IT security experts have been calling for greater attention to be paid to the growing risk for cyber-attacks to be carried out against on critical infrastructure assets in the United States, and some on Capitol Hill have bought into the notion of looming cyber-war; a new report funded by the U.S. Air Force contends that while still somewhat ambiguous, cyber-war is an inevitability.
In a lengthy paper funded by federal R&D grants aimed at providing independent policy alternatives to the USAF, experts with nonprofit Rand Corp. highlight their contention that the nation’s military branches must treat cyber-war as another emerging field of battle — one that both amplifies the threat of physical combat and presents new tactical challenges unfamiliar to everyone, not just the armed forces.
As a result, the government must continue to ramp up its cyber-defenses, according to the report authors. In particular, as others have noted, military leaders must seek to improve the resiliency of critical grid infrastructure, namely the very power, communications and financial systems on which public and private sectors depend on, Rand contends.
In the most likely scenarios cyber-attacks will be used in coordination with other forms of assaults, including physical combat, either to distract opponents or merely cause more damage, the experts say. However, the report also indicates how difficult it remains simply to understand when many forms of cyber-attack are occurring, let alone who they should be attributed to.
The report does not conclude that the Air Force should invest significantly in any specific mechanisms to prepare or react to cyber-war at present, but it does recommend substantial attention to be given to planning for potential scenarios, and call for continued commitment to federal initiatives aimed at helping private grid providers to improve their IT security standing.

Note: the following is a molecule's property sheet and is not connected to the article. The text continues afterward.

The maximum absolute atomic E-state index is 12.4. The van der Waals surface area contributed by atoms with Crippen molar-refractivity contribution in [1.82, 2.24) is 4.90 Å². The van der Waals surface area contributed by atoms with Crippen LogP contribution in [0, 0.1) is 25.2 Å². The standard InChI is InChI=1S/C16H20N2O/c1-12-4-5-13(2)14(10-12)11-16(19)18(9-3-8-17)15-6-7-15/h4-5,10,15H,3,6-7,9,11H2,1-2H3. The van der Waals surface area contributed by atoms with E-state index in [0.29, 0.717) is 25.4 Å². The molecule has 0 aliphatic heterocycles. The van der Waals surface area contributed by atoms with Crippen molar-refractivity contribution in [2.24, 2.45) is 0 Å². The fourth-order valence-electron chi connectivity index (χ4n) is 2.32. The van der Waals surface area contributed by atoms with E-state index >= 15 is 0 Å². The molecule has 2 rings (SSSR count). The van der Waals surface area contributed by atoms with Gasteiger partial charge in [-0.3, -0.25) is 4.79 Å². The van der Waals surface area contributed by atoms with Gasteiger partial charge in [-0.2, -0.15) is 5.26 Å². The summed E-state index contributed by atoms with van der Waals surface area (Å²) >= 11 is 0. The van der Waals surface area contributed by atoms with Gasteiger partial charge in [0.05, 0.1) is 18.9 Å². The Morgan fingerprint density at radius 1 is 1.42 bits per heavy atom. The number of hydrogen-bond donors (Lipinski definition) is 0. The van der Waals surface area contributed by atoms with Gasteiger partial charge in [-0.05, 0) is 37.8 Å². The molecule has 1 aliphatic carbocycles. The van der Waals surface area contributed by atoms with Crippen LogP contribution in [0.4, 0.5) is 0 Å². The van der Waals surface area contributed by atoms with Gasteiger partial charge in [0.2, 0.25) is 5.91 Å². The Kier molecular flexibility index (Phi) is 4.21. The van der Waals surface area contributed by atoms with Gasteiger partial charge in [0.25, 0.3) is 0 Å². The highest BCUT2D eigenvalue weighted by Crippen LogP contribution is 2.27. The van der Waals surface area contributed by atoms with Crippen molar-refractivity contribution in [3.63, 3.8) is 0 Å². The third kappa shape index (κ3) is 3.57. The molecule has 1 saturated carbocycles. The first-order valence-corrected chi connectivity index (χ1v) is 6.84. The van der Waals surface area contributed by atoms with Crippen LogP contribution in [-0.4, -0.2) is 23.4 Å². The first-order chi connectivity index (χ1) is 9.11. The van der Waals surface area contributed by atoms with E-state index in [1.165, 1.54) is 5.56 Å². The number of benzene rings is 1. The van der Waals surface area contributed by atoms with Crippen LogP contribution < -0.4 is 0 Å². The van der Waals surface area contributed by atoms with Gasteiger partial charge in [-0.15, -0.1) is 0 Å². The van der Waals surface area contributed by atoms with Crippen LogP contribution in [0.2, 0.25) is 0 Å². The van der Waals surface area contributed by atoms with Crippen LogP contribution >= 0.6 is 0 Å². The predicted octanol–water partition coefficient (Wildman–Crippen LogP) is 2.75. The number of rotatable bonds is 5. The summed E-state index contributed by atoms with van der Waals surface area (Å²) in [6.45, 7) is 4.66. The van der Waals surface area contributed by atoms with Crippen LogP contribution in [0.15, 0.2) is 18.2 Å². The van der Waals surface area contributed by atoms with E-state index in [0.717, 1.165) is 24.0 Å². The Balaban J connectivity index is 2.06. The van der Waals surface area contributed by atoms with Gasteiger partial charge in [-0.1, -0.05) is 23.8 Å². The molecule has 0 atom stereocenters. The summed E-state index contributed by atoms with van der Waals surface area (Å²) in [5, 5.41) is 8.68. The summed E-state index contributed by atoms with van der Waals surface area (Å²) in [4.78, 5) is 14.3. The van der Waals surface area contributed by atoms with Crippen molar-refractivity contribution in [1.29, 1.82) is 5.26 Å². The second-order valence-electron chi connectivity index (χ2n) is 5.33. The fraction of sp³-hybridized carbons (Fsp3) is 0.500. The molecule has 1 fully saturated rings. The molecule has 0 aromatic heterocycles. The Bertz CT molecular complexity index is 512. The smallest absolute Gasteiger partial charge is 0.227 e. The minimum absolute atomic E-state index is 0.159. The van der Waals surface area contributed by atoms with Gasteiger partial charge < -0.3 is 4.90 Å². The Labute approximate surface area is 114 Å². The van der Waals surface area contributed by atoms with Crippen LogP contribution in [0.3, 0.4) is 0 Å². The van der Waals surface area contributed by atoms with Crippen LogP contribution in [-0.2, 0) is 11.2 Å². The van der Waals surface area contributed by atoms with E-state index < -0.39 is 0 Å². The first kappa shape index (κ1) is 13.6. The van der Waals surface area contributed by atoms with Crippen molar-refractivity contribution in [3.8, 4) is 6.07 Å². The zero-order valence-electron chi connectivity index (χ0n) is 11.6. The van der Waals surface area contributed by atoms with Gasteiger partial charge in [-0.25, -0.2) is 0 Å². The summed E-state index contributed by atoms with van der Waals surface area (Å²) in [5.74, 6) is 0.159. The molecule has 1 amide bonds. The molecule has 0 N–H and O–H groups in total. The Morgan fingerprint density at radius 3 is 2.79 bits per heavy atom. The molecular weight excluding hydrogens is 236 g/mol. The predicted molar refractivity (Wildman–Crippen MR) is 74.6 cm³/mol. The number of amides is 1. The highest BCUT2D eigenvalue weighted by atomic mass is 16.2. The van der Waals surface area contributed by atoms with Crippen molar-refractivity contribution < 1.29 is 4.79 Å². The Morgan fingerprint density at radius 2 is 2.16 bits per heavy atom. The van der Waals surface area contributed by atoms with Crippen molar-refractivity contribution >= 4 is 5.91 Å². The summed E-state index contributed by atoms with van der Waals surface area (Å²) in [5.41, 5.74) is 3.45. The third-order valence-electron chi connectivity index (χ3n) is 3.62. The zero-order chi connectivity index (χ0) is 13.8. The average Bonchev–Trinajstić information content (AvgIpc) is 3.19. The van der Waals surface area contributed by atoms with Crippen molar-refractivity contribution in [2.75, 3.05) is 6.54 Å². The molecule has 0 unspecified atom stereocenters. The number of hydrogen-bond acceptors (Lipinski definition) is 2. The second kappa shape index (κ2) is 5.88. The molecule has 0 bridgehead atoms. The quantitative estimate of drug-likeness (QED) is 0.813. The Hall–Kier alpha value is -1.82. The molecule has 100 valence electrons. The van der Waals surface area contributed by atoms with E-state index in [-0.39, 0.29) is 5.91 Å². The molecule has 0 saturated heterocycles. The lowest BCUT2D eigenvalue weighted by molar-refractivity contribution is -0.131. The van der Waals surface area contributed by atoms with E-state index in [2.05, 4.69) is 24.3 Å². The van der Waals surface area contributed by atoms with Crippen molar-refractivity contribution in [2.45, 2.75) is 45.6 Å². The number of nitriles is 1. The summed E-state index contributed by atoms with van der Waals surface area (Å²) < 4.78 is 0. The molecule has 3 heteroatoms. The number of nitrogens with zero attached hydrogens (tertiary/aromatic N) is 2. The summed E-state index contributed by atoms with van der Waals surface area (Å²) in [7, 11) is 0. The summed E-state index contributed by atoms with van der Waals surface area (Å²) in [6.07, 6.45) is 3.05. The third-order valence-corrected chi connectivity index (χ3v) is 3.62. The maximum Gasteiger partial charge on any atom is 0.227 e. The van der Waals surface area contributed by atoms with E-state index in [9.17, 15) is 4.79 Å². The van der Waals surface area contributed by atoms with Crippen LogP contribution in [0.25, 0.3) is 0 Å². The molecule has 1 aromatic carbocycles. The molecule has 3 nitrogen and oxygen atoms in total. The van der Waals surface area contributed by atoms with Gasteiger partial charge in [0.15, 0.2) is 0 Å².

“The lessons from traditional warfare cannot be adapted to apply to attacks on computer networks, cyber-space must be addressed in its own terms.” Martin C. Libicki, the report’s lead author and senior management scientist at Rand said in a summary.
“Operational cyberwar has the potential to contribute to warfare. how much is unknown and, to a large extent, unknowable,” the report contends. “Because a devastating cyber-attack may facilitate or amplify physical operations and because an operational cyber-war capability is relatively inexpensive, it is worth developing.”
The Rand paper echoes the sentiment that too much attention is presently being given to easily-detected denial-of-service type assaults, versus those tied to computing infrastructure infiltration and quiet interference or manipulation of important systems — the kind of cyber-attacks that can be used to inflict damage for longer periods of time while being less likely to be detected.
Because military networks use the same IT systems as their civilian networks, they have similar vulnerabilities, but in some senses, it may be wise for the military to keep its hands out of attacks aimed at private organizations to ensure that those companies continue to feel compelled to invest in their own defenses, Libicki’s group’s research contends.
Overall, the report reaffirms the concept that while the entire theater of electronic warfare remains extremely nascent and unproven, it clearly represents one of the most important areas of development for future U.S. national defense and military strategies.
“Cyber-defense remains the Air Force’s most important activity within cyberspace,” concludes the Rand paper. “Although most of what it takes to defend a military network can be learned from what it takes to defend a civilian network, the former differ from the latter in important ways. Thus, the Air Force must think hard as it crafts its cyber-defense goals, architectures, policies, strategies, and operations.”
Follow eWeek Security Watch on Twitter at: eWeekSecWatch.
Matt Hines has been following the IT industry for over a decade as a reporter and blogger, and has been specifically focused on the security space since 2003, including a previous stint writing for eWeek and contributing to the Security Watch blog. Hines is currently employed as marketing communications manager at Core Security Technologies, a Boston-based maker of security testing software. The views expressed herein do not necessarily represent the views of Core Security, and neither the company, nor its products and services will be actively discussed in the blog. Please send news, research or tips to [email protected].